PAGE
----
Seriously? “You told me what?”

“That I am your—”

“One true love, I got it, I got it. Whatever. You think that counts as proof? What’s wrong with you!”

He blinked and she was gone, along with her yellow shoe. Spooked, he decided to close up shop for the day and return home. The smell of warm apple pie greeted him as he walked in. “Ika, you won’t believe—”

He stopped in the kitchen and stared. Stared harder, willing it not to be true. “Ika?”

There sat his wife at the kitchen table, knitting a sweater with that Nike symbol on it.

“But—she had that sweater on!”

Ika smiled knowingly. “Who, dear?”

“That cheeky little girl I saw in the market today! The one who sold me a yellow shoe and then bought it back a minute later, only she was older this time! The same girl who kept prattling on about me being her one true love!”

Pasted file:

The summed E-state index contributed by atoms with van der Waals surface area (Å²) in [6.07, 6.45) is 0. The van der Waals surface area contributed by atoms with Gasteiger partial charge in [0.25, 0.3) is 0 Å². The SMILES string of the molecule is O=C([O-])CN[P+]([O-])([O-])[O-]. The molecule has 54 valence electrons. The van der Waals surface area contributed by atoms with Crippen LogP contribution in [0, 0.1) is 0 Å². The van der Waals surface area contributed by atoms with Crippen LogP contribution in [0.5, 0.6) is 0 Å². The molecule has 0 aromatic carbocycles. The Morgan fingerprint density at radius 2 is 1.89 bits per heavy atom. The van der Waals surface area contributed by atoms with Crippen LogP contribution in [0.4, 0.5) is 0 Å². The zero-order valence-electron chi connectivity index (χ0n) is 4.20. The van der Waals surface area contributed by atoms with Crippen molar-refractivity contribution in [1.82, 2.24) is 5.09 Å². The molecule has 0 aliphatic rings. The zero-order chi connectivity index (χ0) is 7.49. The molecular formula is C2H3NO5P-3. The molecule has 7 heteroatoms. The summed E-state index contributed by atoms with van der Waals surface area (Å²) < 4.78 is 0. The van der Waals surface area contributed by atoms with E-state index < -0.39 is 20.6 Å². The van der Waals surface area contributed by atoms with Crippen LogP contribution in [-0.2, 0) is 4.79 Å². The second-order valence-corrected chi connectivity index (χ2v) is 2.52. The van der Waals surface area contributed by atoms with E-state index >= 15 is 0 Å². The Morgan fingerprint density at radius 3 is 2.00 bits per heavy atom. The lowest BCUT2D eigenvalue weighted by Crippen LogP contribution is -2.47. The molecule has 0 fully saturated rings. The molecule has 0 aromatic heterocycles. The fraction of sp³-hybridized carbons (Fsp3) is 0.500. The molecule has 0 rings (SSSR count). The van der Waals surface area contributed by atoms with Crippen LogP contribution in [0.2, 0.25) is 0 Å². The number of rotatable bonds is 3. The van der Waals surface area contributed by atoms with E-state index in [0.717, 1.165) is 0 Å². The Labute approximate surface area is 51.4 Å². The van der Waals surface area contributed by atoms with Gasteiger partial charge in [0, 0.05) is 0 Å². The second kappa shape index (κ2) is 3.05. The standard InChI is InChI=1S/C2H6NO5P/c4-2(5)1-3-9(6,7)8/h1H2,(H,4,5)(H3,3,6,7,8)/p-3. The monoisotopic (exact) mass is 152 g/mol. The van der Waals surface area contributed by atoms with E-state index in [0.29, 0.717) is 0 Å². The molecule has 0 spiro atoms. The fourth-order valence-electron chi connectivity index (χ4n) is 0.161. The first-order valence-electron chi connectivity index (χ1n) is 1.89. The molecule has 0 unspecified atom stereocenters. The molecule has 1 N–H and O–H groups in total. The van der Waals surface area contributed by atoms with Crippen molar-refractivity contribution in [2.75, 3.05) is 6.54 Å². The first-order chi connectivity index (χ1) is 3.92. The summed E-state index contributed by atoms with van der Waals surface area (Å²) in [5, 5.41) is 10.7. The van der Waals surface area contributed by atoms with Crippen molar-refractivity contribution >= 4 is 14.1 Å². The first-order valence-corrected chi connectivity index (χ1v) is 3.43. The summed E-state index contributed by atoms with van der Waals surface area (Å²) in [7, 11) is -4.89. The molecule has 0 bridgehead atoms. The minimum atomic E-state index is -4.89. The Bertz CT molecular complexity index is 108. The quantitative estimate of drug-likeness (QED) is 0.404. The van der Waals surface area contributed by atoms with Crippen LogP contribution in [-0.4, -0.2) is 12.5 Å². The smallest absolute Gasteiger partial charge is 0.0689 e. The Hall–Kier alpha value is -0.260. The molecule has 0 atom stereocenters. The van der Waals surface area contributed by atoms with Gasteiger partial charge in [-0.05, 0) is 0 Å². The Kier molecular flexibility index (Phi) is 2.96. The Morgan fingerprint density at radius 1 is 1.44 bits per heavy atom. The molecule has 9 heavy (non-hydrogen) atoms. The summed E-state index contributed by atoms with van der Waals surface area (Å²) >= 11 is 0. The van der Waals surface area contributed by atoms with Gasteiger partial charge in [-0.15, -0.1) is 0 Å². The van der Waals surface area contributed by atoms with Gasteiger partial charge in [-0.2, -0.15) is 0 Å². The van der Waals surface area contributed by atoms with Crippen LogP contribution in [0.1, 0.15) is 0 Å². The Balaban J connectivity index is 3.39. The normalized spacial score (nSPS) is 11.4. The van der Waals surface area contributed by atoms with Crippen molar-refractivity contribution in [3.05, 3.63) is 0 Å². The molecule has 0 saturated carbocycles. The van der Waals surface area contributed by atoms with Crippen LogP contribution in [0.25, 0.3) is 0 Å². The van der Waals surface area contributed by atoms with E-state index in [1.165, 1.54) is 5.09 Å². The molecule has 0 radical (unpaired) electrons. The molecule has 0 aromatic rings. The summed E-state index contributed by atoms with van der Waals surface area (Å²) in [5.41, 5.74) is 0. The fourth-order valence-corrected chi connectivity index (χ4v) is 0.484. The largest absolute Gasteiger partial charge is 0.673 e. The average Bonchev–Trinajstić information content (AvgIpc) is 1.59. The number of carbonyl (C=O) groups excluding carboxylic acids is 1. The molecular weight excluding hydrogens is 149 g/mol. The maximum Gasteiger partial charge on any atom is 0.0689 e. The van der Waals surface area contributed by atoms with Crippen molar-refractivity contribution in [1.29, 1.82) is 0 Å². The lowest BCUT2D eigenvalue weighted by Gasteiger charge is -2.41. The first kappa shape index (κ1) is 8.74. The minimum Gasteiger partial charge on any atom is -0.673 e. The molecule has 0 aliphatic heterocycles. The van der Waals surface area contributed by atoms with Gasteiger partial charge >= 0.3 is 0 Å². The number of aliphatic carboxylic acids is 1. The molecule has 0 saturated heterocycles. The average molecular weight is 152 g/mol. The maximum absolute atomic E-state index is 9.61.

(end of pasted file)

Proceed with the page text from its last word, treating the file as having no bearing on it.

“Ah, you met the younger me—from about three hundred years from now.”

“Wait, what? You’re saying that girl—er, girls—was you?”

“Of course it was me, silly.” She tapped the wristwatch about her wrist. “Don’t you know this watch allows me to travel through time?”

“I thought you were just making that story up,” he grumbled.

She laughed. “You’re so adorable when you’re grumpy, Harot. Anyway, your great-great-great-and-then-some grandson sold it to me. I was thirteen years old. I was in his shop when I spied your picture and fell head over heels in love with you on the spot. It was then I decided I had to go back in time to marry you.”

He thought of how they met. He’d been fishing and she’d literally come out of nowhere, wearing nothing but a nightdress. And the strangest shoes…

His eyes widened. Rushing to the closet, he pulled forth a pair of worn yellow shoes.

His wife smiled as her husband stumbled into the kitchen in awe. “Then,” Harot said, “you really are…”

She walked over to him and kissed him. “Your one true love. Told you so.”